Guards Divide Over Bias

Charges Denied

Allegations of racial harassment made by seven former and current University security guards have sparked a controversy over how minorities are treated in the security division of the Harvard Police Department.

A host of University and police officials have denied the charges--including Vice President and General Counsel Daniel Steiner '54, Police Chief Paul E. Johnson, Assistant Director for Finance and Administration Brian D. Sinclair, Associate Director of Labor Relations Carolyn R. Young and Manager of Operations for Security Robert J. Dowling.

Chief Johnson said this week that security supervisors have been in structed to refer all questions to him. Steiner ahs not responded to repeated requests for phone interviews on this subject for the last two days. And University attorney Diane B. Patrick, who performed an investigation of the allegations, has refused comment.

"How could I, as a Black man, tolerate a racist supervisor?" said Johnson in an interview last month. "That wouldn't make any sense."

Many of the details of the various harassment charges are still sketchy. Some former and current security employees involved in incidents have not been reached for comment, and some guards speak only in generalities about the guard unit.


Many guards interviewed by The Crimson agreed to talk only after Chief Johnson and Dowling permitted them to do so last month.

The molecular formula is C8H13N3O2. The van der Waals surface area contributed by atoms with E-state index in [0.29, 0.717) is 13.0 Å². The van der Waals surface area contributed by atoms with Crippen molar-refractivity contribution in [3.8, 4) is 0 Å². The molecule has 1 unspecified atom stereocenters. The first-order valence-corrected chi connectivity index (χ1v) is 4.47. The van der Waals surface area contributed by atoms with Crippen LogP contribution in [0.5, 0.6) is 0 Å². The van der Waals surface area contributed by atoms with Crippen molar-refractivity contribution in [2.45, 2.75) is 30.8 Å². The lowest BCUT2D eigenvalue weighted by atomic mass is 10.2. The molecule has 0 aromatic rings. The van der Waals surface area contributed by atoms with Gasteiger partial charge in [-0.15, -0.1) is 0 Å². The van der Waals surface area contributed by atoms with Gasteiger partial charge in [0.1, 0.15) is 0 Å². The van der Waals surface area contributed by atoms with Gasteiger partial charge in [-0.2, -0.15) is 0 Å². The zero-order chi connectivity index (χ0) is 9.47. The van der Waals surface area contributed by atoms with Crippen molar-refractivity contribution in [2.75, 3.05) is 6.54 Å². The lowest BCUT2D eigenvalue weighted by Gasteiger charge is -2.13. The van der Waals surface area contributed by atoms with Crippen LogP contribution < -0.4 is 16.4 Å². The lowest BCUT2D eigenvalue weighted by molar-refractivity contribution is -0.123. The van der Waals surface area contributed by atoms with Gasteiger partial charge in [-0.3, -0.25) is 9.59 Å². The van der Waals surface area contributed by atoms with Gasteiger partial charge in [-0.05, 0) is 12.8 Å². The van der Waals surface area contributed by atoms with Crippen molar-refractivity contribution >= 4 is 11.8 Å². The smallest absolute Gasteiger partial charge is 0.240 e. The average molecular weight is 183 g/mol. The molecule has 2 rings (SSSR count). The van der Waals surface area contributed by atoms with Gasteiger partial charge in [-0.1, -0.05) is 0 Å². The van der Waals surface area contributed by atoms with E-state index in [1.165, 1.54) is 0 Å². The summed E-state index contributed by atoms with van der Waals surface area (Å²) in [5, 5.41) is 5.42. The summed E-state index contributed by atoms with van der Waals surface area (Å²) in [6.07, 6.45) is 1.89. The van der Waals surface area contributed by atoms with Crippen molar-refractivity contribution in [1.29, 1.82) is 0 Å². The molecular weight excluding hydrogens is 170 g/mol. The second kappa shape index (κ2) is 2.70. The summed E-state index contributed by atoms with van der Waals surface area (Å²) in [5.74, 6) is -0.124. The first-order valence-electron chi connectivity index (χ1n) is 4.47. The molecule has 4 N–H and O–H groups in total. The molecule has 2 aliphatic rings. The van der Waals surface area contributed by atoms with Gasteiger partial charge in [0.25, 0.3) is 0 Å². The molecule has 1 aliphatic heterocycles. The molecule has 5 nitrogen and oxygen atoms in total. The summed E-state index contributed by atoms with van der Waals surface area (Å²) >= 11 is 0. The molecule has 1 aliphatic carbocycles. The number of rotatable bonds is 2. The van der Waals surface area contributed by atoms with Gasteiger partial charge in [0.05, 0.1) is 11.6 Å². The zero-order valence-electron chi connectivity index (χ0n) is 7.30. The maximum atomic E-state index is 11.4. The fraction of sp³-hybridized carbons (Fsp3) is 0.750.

Interviews with more than two dozen former and current guards conducted in the last month reveal sharp divisions within the guard unit over the issue of racial harassment.

Other guards say there is no harassment, andpraise Johnson and Dowling's management of thedepartment. Many others say that while there isracial tension in the department, they neverpersonally witnessed instances of harassment. Someof these guards add that racial tension has beenheightened because representatives of the ServiceEmployees International Union exaggerate theHarassment complaints.

Other guards say the problems of harassment areserious. These guards say supervisors usediscipline to retaliate against employees whocomplain about harassment. Fear of reprisals haskept other guards silent, some say.

All seven security guards who have chargedmistreatment say they were never interviewed byPatrick or anyone in the general counsel's officeconcerning an investigation.

In an interview Monday, Steiner would not saywhether the guards charging harassment wereinterviewed. He reiterated that Patrick'sinvestigation found the allegations to be withoutmerit.

A complaint by Yard guard Steven Thompson, whois Black, apparently prompted investigations bythe Office of Labor Relations and by the GeneralCounsel's office.

Security and union officials met with Thompsonand University attorney Patrick on September 12,1991. Patrick said she would investigate thecharges and get back to the union. Union businessagent Francis E. Fanning said Tuesday he was stillawaiting a response form Patrick.

In addition to Patrick's probe, Harvard'soffice of labor relations also conducted aninvestigation of Thompson's specific complaint.Thompson also said he was never interviewed by anyrepresentative of that office.

Carolyn R. Young, associate director of laborrelations, said she performed the investigationand found Thompson's complaint to be withoutmerit.

Black guard Pierre R. Voss last month said hewas racially harassed twice by Dowling and atleast 25 times by security supervisor DonaldBehenna.